Pharmacotherapeutic group: Anthelmintics, Benzimidazoles and related substances
ATCvet code: QP52AC55
Benzimidazoles possess wide safety margin. Pyrantel is not absorbed systematically to any extent. Praziquantel also has a wide safety margin, of up to five times the recommended dose.
The product contains anthelmintics active against roundworms and tapeworms. The product contains three active substances: febantel, pyrantel embonate (pamoate) and praziquantel, a partially hydrogenated pyrazino-isoquinoline derivative used widely as an anthelmintic for both human and veterinary use. Pyrantel acts as a cholinergic agonist. Its mode of action is to stimulate nicotinic cholinergic receptors of the parasite, induce spastic paralysis and thereby allow removal from the gastro-intestinal (GI) system by peristalsis.
With the mammalian system febantel undergoes ring closure forming fenbendazole and oxfendazole. It is these chemical entities which exert the anthelmintic effect by inhibition of tubulin polymerization. Formation of microtubules is thereby prevented, resulting in disruption to structures vital to the normal functioning of the helminth. Glucose uptake, in particular, is affected, leading to depletion in cell ATP. The parasite dies upon exhaustion of its energy reserves, which occurs 2 – 3 days later.
Praziquantel is very rapidly absorbed and distributed throughout the parasite. Both in vitro and in vivo studies have shown that praziquantel causes severe damage to the parasite integument, resulting in contraction and paralysis. There is an almost instantaneous tetanic contraction of the parasite musculature and a rapid vacuolisation of the syncytial tegument. This rapid contraction has been explained by changes in divalent cation fluxes, especially calcium.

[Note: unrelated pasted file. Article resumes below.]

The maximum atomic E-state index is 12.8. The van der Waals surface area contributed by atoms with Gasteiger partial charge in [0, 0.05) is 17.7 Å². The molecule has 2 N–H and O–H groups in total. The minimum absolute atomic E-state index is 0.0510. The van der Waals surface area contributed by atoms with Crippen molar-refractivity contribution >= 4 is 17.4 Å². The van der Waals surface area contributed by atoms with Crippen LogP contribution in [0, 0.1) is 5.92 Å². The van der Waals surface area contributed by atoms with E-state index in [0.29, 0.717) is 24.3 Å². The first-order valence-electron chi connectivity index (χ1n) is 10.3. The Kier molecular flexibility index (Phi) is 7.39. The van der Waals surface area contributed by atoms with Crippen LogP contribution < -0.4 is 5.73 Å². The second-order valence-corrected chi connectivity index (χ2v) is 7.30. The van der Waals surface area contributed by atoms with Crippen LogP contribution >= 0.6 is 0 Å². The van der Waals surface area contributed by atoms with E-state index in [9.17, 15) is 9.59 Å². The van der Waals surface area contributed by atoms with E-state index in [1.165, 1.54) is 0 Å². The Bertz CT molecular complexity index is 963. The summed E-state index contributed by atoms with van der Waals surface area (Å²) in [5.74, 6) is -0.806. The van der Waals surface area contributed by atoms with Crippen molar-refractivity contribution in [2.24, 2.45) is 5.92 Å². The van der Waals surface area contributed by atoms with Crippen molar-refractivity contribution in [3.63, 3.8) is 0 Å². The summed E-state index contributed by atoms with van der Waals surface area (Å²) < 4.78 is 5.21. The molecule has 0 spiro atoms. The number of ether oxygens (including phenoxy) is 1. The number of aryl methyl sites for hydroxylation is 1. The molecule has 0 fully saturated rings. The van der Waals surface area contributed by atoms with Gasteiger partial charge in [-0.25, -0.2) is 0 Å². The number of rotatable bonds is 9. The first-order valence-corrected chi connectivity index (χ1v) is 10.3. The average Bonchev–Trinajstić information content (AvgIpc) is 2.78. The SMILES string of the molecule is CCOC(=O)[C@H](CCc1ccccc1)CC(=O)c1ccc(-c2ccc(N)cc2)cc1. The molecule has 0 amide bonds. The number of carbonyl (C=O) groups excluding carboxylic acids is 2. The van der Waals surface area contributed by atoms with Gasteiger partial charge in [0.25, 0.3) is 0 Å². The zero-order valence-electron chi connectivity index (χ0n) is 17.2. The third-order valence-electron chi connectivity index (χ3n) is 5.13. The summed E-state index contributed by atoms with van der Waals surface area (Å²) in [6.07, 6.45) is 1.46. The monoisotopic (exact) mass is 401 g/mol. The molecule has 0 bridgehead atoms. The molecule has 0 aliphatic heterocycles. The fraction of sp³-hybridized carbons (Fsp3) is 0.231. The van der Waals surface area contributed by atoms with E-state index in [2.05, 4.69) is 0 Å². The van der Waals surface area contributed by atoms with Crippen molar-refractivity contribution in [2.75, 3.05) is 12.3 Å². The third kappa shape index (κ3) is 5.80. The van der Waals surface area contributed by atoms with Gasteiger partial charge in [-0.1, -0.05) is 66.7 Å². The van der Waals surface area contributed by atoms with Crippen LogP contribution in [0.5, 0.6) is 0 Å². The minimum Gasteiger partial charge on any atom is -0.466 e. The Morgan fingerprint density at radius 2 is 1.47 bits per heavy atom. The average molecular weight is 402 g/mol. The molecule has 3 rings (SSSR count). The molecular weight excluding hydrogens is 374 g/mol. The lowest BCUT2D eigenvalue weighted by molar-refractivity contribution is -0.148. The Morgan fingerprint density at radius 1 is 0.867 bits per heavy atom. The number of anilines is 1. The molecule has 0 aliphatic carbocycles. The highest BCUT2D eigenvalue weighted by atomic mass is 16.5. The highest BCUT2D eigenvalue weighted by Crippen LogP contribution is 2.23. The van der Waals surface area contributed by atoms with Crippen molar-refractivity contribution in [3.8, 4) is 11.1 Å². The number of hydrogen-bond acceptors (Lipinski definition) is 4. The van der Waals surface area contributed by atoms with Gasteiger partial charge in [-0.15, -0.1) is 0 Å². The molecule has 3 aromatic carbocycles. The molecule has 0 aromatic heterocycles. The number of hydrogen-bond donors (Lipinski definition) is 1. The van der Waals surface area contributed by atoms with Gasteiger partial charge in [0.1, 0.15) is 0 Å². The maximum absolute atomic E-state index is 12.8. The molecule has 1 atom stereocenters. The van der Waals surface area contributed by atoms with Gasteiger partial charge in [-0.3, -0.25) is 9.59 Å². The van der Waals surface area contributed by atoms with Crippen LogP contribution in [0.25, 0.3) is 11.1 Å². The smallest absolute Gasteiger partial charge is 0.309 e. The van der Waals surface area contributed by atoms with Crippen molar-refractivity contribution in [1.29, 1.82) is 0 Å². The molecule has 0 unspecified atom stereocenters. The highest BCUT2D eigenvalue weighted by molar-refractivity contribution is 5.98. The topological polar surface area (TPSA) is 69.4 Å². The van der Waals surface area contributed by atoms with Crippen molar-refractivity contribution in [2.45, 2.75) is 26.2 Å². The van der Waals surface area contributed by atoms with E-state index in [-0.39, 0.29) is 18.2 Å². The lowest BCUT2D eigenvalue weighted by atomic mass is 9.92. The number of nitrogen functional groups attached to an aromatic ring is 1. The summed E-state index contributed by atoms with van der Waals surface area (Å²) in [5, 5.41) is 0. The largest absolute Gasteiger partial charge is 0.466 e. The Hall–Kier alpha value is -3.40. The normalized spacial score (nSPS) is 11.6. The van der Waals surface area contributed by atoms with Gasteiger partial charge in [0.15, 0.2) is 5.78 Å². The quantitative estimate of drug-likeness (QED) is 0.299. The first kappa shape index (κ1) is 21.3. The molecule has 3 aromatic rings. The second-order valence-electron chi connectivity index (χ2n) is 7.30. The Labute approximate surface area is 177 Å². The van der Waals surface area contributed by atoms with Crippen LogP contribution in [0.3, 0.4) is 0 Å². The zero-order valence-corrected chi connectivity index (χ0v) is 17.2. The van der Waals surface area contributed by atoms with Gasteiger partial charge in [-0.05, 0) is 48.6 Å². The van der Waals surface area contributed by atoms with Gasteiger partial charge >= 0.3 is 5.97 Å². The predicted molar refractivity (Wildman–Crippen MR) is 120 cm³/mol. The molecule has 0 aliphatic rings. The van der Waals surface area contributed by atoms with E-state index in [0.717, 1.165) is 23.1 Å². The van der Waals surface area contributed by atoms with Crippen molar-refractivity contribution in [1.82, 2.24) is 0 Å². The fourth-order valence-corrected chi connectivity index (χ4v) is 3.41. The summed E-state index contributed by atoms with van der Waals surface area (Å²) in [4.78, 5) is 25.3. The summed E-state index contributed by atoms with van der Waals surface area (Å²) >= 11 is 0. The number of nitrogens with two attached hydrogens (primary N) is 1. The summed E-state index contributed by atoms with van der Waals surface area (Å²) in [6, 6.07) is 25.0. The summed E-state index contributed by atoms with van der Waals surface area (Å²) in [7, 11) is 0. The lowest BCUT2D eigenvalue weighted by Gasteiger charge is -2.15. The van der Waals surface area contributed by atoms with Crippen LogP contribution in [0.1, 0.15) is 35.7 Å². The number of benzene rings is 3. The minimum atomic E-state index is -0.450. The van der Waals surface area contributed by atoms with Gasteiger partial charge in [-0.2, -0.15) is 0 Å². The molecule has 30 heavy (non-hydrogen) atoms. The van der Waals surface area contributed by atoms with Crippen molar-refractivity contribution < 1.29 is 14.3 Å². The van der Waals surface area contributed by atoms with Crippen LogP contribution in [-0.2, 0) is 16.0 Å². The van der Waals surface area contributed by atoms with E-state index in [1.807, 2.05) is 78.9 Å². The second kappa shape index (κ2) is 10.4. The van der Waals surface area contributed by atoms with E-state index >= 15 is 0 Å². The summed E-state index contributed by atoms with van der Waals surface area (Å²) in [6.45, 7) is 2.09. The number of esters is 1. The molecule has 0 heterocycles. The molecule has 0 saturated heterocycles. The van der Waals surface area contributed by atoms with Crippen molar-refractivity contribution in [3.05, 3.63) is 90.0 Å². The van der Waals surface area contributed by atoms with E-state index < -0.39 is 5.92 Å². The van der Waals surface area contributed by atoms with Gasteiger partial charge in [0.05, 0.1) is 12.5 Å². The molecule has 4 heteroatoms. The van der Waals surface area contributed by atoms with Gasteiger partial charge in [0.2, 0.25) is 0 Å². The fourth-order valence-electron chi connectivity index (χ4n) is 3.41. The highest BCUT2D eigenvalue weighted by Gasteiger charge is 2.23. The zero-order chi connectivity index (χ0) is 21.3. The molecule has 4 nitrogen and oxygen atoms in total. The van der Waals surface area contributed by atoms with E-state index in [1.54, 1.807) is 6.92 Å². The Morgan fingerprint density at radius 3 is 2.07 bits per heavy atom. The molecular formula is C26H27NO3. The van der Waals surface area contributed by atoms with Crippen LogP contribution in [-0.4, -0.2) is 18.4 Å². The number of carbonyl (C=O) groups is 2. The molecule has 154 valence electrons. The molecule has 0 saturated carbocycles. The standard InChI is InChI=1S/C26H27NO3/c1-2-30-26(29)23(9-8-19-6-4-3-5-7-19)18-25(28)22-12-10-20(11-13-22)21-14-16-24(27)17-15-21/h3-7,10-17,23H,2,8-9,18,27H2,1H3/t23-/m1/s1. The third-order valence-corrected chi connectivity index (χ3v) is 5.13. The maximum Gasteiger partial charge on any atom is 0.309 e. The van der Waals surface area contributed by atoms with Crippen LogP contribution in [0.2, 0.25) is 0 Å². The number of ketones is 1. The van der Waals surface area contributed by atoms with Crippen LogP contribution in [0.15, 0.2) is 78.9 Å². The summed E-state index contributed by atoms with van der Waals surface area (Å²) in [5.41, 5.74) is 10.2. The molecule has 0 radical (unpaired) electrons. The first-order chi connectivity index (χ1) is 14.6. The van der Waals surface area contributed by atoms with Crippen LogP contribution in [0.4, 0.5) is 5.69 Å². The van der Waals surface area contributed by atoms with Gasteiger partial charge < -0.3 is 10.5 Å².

In this fixed combination product pyrantel and febantel act synergistically against all relevant nematodes (ascarids and hookworms) in dogs. In particular, the activity spectrum covers Toxocara canis, Toxascaris leonina, Uncinaria stenocephala and Ancylostoma caninum. The spectrum of activity of praziquntel covers also cestode species in dogs, in particular all Taenia spp. and Dipylidium caninum. Praziquantel acts against adult and immature forms of these parasites.
Perorally administered praziquantel is absorbed almost completely from the intestinal tract. After absorption, the drug is distributed to all organs. Praziquantel is metabolized into inactive forms in the liver and secreted in bile. It is excreted within 24 hours to more than 95% of the administered dosage. Only traces of non-metabolised praziquantel are excreted.
The pamoate salt of pyrantel has low aqueous solubility, an attribute that reduces absorption from the gut and allows the drug to reach and be effective against parasites in the large intestine. Because of the low systemic absorption of pyrantel pamoate, there is very little danger of adverse reactions/toxicity in the host. Following absorption, pyrantel pamoate is quickly and almost completely metabolized into inactive metabolites that are excreted rapidly in the urine.